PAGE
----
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Re: [ISSForum] Comparison of

Hi Dan, hi list,
answers inline:

Dan Widger wrote:

            I'd like to know how technical networking security
professionals would compare MS ISA / proxy firewall, with the
capabilities of an IPS, versus a web application firewall solution
(Kavado / Sanctum / Teros / NetContinuum).  If we wanted to go a level
deeper, we could throw a MS ISA firewall with ISS Server sensor into the

I don't know MS ISA very well, but from what i've heard it's quite useful in smaller environments with medium security.

In high security environments i would strongly recommend a full blown proxy firewall AND an IDS or IPS.

ISA might be really good for several purposes, but i still think that vendors that specialize in proxy and firewall systems are better. Especially when they have a E3/high certificate (european certificate) or better you can be sure that the design and implementation are solid.

In addition i would think about some kernel-level protection software, - something that protects you from buffer overflows - on webservers and an IPS or IDS. One drawback with IPS is that some false positives could cause denial of service, so you should be carefull with active responses like packet dropping and tcp-reset. Thorough tuning of policies is required.

            At stake is a web application, operating in a secure subnet
/ dmz.  If the objective to the "protect" all the servers in the secure
subnet, which device would be adequate, and which may be inadequate for
providing protection from internet attack against servers in the "secure

All of the three options could be adequate. This depends on what level of security and availability you need. There are also products available that specialize in securing web (http) applications. When using https you can terminate the ssl encryption an a proxy and put an IPS inline. Of course this is no end-to-end encryption but this way you have a chance to filter out malicious stuff before it hits your web servers.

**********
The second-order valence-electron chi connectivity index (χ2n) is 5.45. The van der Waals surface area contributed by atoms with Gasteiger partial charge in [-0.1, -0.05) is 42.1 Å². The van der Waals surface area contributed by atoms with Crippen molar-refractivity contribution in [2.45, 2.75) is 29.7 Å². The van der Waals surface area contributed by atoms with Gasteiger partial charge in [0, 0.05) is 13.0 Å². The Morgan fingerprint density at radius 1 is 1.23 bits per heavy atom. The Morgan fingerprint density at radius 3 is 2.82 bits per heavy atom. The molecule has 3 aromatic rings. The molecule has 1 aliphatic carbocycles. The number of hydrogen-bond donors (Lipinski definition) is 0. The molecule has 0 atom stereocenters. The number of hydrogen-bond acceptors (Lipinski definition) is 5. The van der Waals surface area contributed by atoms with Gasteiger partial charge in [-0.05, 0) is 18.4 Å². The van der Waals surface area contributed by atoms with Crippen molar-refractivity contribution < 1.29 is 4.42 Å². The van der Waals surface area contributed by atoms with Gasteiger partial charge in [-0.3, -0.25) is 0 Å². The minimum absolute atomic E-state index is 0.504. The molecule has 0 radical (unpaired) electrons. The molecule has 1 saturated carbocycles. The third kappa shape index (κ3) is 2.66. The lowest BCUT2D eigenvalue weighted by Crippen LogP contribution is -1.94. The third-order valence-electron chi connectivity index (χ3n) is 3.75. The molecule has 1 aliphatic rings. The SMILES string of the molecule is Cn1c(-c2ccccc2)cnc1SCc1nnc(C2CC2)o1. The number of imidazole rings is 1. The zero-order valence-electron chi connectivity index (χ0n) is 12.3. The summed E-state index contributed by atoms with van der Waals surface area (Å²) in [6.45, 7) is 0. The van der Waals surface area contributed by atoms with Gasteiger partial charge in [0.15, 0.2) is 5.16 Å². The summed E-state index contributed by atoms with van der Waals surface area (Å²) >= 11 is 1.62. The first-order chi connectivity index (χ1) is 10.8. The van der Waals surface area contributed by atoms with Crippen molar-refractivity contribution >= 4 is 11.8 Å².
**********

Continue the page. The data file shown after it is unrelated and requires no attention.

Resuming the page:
Does anyone have any quantitative experience comparing Web
Application Firewalls with IPS?

Both are part of your security toolbox.

            In my humble opinion, all of these solutions are variations
of a proxy solution.

No, an IPS is no proxy since a proxy is an application that does not simply forward packets as they ar, it provides a service to a client and requests that service from another server. A proxy can load a website and serve that site to a client in another format or with limited content (e.g. stripping active x or scripts off the code).

An IPS does not alter contents. If a content is malicious it triggers an alert and (if configured) drops the whole packet or even the connection.

Of course those things tend to intermix in some products, e.g. with Check Point Application Intelligence.

In my partially informed mind, the real question
is what application or protocol (PAM) intelligence is applied on top of
the proxy.

An IPS can use simple patterns (signatures) and some more sophisticated heuristics. Protocol analysis is somewhat different if you look at ISS. ISS uses signatures AND protocol analysis. With signatures you look for a pattern of a kown exploit. With protocol analysis you can detect when a known vulnerability is being exploited, like <IF protocol message xyz contains a string longer than 255 bytes THEN...>. This assumes that the analysis module kwows the structure of the protocol and even detects a protocol if it doesn't run on the default port.

The good thing with signatures is: You know exactly (by name) what attack hits your network. The good thing with protocol analysis is: You can detect new (zero day) exploits. Thus you might get two alerts for the same event: one for the signature-hit, one for the vulnerability-hit.

ISS folks: Did i get that right?

One resource made the analogy that IPS is "a mile wide, and
a foot deep", and web app firewall is "a foot wide, and a mile deep".
In this discussion, ISA is a general proxy with MS networking
intelligence, and would therefore be shallower in terms of overall "deep
packet inspection" capabilities.

I cannot confirm that. This depends on the product implementation, not on the general approach.

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